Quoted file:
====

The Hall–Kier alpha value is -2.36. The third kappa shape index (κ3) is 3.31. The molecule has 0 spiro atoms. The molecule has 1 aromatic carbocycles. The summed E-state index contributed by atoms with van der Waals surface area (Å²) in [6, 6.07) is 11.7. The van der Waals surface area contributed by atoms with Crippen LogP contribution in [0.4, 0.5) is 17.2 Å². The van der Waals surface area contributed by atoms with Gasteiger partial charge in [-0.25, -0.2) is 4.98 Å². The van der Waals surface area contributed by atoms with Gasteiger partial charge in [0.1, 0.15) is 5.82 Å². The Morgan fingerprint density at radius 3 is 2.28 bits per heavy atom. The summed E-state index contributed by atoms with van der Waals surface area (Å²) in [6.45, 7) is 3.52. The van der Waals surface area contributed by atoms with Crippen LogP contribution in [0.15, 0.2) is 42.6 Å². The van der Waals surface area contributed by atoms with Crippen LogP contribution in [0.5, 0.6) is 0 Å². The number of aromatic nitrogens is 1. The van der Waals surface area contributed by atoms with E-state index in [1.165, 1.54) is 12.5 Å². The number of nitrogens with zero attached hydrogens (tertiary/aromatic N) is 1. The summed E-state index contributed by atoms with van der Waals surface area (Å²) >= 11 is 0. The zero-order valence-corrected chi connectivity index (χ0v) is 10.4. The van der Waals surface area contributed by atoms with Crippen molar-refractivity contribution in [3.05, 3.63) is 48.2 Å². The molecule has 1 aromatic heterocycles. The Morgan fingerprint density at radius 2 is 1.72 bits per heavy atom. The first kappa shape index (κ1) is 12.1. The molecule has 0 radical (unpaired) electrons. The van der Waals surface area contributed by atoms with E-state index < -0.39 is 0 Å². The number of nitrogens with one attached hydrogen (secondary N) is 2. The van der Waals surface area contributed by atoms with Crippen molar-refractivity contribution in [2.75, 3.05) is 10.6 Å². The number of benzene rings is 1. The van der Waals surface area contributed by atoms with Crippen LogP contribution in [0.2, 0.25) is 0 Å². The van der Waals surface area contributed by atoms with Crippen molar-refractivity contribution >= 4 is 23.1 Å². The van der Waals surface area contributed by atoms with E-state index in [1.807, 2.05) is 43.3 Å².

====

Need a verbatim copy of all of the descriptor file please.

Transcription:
The Hall–Kier alpha value is -2.36. The third kappa shape index (κ3) is 3.31. The molecule has 0 spiro atoms. The molecule has 1 aromatic carbocycles. The summed E-state index contributed by atoms with van der Waals surface area (Å²) in [6, 6.07) is 11.7. The van der Waals surface area contributed by atoms with Crippen LogP contribution in [0.4, 0.5) is 17.2 Å². The van der Waals surface area contributed by atoms with Gasteiger partial charge in [-0.25, -0.2) is 4.98 Å². The van der Waals surface area contributed by atoms with Gasteiger partial charge in [0.1, 0.15) is 5.82 Å². The Morgan fingerprint density at radius 3 is 2.28 bits per heavy atom. The summed E-state index contributed by atoms with van der Waals surface area (Å²) in [6.45, 7) is 3.52. The van der Waals surface area contributed by atoms with Crippen LogP contribution in [0.15, 0.2) is 42.6 Å². The van der Waals surface area contributed by atoms with Crippen LogP contribution in [0.5, 0.6) is 0 Å². The number of aromatic nitrogens is 1. The van der Waals surface area contributed by atoms with E-state index in [1.165, 1.54) is 12.5 Å². The number of nitrogens with zero attached hydrogens (tertiary/aromatic N) is 1. The summed E-state index contributed by atoms with van der Waals surface area (Å²) >= 11 is 0. The zero-order valence-corrected chi connectivity index (χ0v) is 10.4. The van der Waals surface area contributed by atoms with Crippen molar-refractivity contribution in [3.05, 3.63) is 48.2 Å². The molecule has 1 aromatic heterocycles. The Morgan fingerprint density at radius 2 is 1.72 bits per heavy atom. The first kappa shape index (κ1) is 12.1. The molecule has 0 radical (unpaired) electrons. The van der Waals surface area contributed by atoms with E-state index < -0.39 is 0 Å². The number of nitrogens with one attached hydrogen (secondary N) is 2. The van der Waals surface area contributed by atoms with Crippen molar-refractivity contribution in [2.75, 3.05) is 10.6 Å². The number of benzene rings is 1. The van der Waals surface area contributed by atoms with Crippen LogP contribution in [0.2, 0.25) is 0 Å². The van der Waals surface area contributed by atoms with Crippen molar-refractivity contribution >= 4 is 23.1 Å². The van der Waals surface area contributed by atoms with E-state index in [1.807, 2.05) is 43.3 Å².